Xi’s on the Phone, Again

Xi on the Phone

It’s important to understand, if we can, what kind of game China is playing with Trump. I have had some things to say on the topic. Unlike me, Richard McGregor is an actual China specialist. And, unlike me, Mr. McGregor has some high level sources in China. His views: sort of a first cousin of my own speculations, I believe. The Chinese don’t want anything to do with xiao ren.

Richard McGregor, Trump wants China to help him win. China wants nothing to do with him: What Xi Jinping and his top Communist Party deputies think of the U.S. president:

It is hard to pinpoint the moment when the relationship between Trump and Xi soured. Mostly likely it was in May, when a nationalistic debate inside the top Chinese leadership prompted Xi to tear up a draft trade agreement with the United States that had been painstakingly mapped out by his handpicked negotiator. …

There were many stops en route to the U.S.-China rupture: Trump’s tweetstorms attacking China as a currency manipulator and a thief of “Hundreds of Billions of Dollars a year” in intellectual property; his bans, and occasional reversals, on Chinese tech companies such as Huawei; and of course the mutually destructive trade war, which punishes both countries without yet yielding the United States any meaningful edge. Beijing does not believe that it can do business with the U.S. president, let alone strike a permanent, far-reaching trade deal that might restore trust between the two superpowers.…

Trump’s unpredictable methods and blithe willingness to dispense with long-standing taboos (such as those against phoning the president of Taiwan) initially worked well in laying the groundwork for trade negotiations. His tactics threw Beijing off balance. The Chinese liked the old way of doing business, when the two sides mixed public diplomacy with discreet back channels to reach understandings on difficult issues, out of the glare of the media. …

Trump has no interest in back channels; he blasts his Twitter foghorn, no matter what the issue or its sensitivity. He has also been tougher on China than any other president in the modern era. In China, for a while, many scholars extolled Trump as a master strategist for his ability to shape the agenda and bully the Chinese leadership. For Xi, this was especially disruptive. Xi is his nation’s most powerful, ambitious and assertive leader in a generation, someone who is used to riding roughshod over critics in his unapologetic embrace of a bigger role for China in the world.

Like any leader, Xi also has to manage domestic politics. He is the most ideological Chinese leader since Mao Zedong, placing the Communist Party, and himself as its head, at the center of governance and power while sidelining all his rivals. Trump has presented a challenge to his vision of an ever more powerful China. Many senior officials portrayed the U.S. draft trade deal in May as humiliating, a lethal charge in a country with a history of capitulation to foreigners. Faced with mounting condemnation in the Politiburo, Xi abruptly abandoned his chief negotiator, Vice Premier Liu He, and led the nationalist charge against the agreement himself. (Liu also led the tentative deal announced Friday; it’s unclear whether this one will stick.) Xi has also faced heavy internal criticism for his assertive foreign policy, which many Chinese scholars blame for triggering a backlash against Beijing in much of the West.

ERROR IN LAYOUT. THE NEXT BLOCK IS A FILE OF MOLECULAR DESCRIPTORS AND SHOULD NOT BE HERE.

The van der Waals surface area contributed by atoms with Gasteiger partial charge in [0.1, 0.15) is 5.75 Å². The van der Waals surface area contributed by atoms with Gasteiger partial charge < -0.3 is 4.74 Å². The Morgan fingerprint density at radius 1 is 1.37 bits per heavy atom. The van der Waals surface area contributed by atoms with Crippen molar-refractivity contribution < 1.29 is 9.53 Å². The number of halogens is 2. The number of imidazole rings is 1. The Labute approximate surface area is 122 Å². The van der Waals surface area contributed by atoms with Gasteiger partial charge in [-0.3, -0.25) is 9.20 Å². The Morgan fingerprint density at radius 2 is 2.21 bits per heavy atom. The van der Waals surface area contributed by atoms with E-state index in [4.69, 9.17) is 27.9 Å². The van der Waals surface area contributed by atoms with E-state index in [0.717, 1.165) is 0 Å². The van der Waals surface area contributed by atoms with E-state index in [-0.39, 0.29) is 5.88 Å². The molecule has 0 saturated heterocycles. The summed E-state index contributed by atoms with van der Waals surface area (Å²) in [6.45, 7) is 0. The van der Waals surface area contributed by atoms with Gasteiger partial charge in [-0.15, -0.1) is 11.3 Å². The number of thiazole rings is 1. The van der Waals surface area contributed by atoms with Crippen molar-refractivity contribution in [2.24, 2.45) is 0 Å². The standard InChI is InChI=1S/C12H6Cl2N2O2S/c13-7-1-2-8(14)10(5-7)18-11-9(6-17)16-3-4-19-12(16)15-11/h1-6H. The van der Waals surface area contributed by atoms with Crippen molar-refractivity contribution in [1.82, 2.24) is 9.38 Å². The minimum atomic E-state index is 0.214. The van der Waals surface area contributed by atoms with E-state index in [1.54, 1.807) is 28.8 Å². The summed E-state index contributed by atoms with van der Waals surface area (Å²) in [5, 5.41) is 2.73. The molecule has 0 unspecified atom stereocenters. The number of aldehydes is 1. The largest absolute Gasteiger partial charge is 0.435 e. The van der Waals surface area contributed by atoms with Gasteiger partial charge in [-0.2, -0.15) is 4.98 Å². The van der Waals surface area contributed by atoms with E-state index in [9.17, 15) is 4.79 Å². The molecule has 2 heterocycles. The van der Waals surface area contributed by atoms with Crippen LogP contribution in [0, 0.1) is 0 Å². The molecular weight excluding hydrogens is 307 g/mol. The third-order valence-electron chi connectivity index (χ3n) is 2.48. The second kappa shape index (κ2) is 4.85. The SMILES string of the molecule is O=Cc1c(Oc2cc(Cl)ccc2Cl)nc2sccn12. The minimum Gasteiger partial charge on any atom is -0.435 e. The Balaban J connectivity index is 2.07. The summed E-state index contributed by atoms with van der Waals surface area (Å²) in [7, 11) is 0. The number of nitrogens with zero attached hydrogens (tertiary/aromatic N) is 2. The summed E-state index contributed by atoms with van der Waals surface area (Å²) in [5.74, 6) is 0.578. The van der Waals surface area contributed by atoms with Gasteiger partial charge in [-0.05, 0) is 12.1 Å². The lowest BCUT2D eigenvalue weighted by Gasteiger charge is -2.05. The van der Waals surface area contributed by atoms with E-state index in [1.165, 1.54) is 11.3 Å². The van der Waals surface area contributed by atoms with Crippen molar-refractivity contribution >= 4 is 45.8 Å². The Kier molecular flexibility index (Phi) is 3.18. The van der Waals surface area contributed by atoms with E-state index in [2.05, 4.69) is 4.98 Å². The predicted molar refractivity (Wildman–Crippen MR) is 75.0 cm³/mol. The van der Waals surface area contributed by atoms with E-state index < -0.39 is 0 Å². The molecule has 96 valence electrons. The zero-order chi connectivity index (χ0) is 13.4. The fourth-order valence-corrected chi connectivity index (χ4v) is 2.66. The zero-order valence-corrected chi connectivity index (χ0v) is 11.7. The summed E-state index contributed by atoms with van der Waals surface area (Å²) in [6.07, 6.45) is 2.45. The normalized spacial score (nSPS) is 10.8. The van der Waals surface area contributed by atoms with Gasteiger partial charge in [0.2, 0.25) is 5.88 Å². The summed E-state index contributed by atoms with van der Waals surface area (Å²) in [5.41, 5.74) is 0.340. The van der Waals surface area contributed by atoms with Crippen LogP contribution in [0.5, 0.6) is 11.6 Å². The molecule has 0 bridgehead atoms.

The reason Chinese leaders decided they see little value in engaging seriously with Trump is that they don’t believe a trade deal would solve their problems with the United States. The two sides might be able to finalize the mini-deal in coming weeks, but Chinese scholars and officials I have spoken to over the past year recognize that any accord will just be a stopover on the way to the next fight.

There are plenty of Chinese hard-liners who don’t want a deal at all. “I hope that the negotiations will break down,” said one of the best-known hard-liners, Dai Xu, a colonel in the People’s Liberation Army, before the May rupture. Hu Xijin, the hawkish editor of the Global Times, the tabloid mouthpiece of the Chinese Communist Party, tweeted that “a trade deal, even if reached, will be limited in actual meaning and could be broken constantly.” As a result, he added, many Chinese “support being tough on the US, giving up any illusion.”

Beijing knows that if Trump loses, the next president might be a more stable interlocutor, though it’s not expecting sudden and miraculous relief. Democratic presidential candidates have broadly criticized Trump’s trade war tactics as counterproductive but have sided with the overall strategy of constraining and punishing China. But even if the Chinese consensus is right — that the two countries’ broad, systemic rivalry is here to stay — Beijing is not that interested in sitting across the table from Trump. Not because officials fear he’ll out-negotiate them. They believe that the United States is not interested in negotiating at all. Instead, Xi is returning the party-state to its communist roots, telling his colleagues that they should be prepared for a decades-long “struggle” with their enemies in the West.

Xi’s on the Phone

Xi on the phone